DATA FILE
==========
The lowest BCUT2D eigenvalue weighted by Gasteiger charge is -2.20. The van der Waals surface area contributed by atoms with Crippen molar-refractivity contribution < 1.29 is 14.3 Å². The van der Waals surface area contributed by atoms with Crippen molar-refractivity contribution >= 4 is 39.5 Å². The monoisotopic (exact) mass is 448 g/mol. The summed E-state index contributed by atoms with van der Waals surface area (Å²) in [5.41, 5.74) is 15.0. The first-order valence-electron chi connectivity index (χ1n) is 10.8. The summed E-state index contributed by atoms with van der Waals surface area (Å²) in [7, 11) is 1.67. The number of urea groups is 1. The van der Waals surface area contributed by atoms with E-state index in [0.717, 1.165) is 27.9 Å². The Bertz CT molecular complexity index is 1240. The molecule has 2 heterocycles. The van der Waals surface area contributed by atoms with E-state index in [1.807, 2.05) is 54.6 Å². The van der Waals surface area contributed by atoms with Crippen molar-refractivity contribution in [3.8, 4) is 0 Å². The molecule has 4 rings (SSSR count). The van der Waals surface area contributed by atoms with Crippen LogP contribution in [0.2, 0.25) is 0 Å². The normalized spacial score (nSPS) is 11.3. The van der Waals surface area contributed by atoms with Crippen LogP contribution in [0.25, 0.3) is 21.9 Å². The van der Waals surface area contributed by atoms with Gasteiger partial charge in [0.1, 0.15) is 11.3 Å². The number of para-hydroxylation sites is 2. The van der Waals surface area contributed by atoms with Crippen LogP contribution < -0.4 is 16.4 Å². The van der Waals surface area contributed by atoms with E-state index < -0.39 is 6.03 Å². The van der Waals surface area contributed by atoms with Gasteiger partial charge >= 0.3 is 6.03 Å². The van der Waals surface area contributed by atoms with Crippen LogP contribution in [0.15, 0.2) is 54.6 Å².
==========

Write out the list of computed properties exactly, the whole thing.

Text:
The lowest BCUT2D eigenvalue weighted by Gasteiger charge is -2.20. The van der Waals surface area contributed by atoms with Crippen molar-refractivity contribution < 1.29 is 14.3 Å². The van der Waals surface area contributed by atoms with Crippen molar-refractivity contribution >= 4 is 39.5 Å². The monoisotopic (exact) mass is 448 g/mol. The summed E-state index contributed by atoms with van der Waals surface area (Å²) in [5.41, 5.74) is 15.0. The first-order valence-electron chi connectivity index (χ1n) is 10.8. The summed E-state index contributed by atoms with van der Waals surface area (Å²) in [7, 11) is 1.67. The number of urea groups is 1. The van der Waals surface area contributed by atoms with E-state index in [0.717, 1.165) is 27.9 Å². The Bertz CT molecular complexity index is 1240. The molecule has 2 heterocycles. The van der Waals surface area contributed by atoms with E-state index in [1.807, 2.05) is 54.6 Å². The van der Waals surface area contributed by atoms with Crippen molar-refractivity contribution in [3.8, 4) is 0 Å². The molecule has 4 rings (SSSR count). The van der Waals surface area contributed by atoms with Crippen LogP contribution in [0.2, 0.25) is 0 Å². The normalized spacial score (nSPS) is 11.3. The van der Waals surface area contributed by atoms with Crippen LogP contribution in [0.25, 0.3) is 21.9 Å². The van der Waals surface area contributed by atoms with Gasteiger partial charge in [0.1, 0.15) is 11.3 Å². The number of para-hydroxylation sites is 2. The van der Waals surface area contributed by atoms with Crippen LogP contribution < -0.4 is 16.4 Å². The van der Waals surface area contributed by atoms with E-state index < -0.39 is 6.03 Å². The van der Waals surface area contributed by atoms with Gasteiger partial charge >= 0.3 is 6.03 Å². The van der Waals surface area contributed by atoms with Crippen LogP contribution in [0.15, 0.2) is 54.6 Å².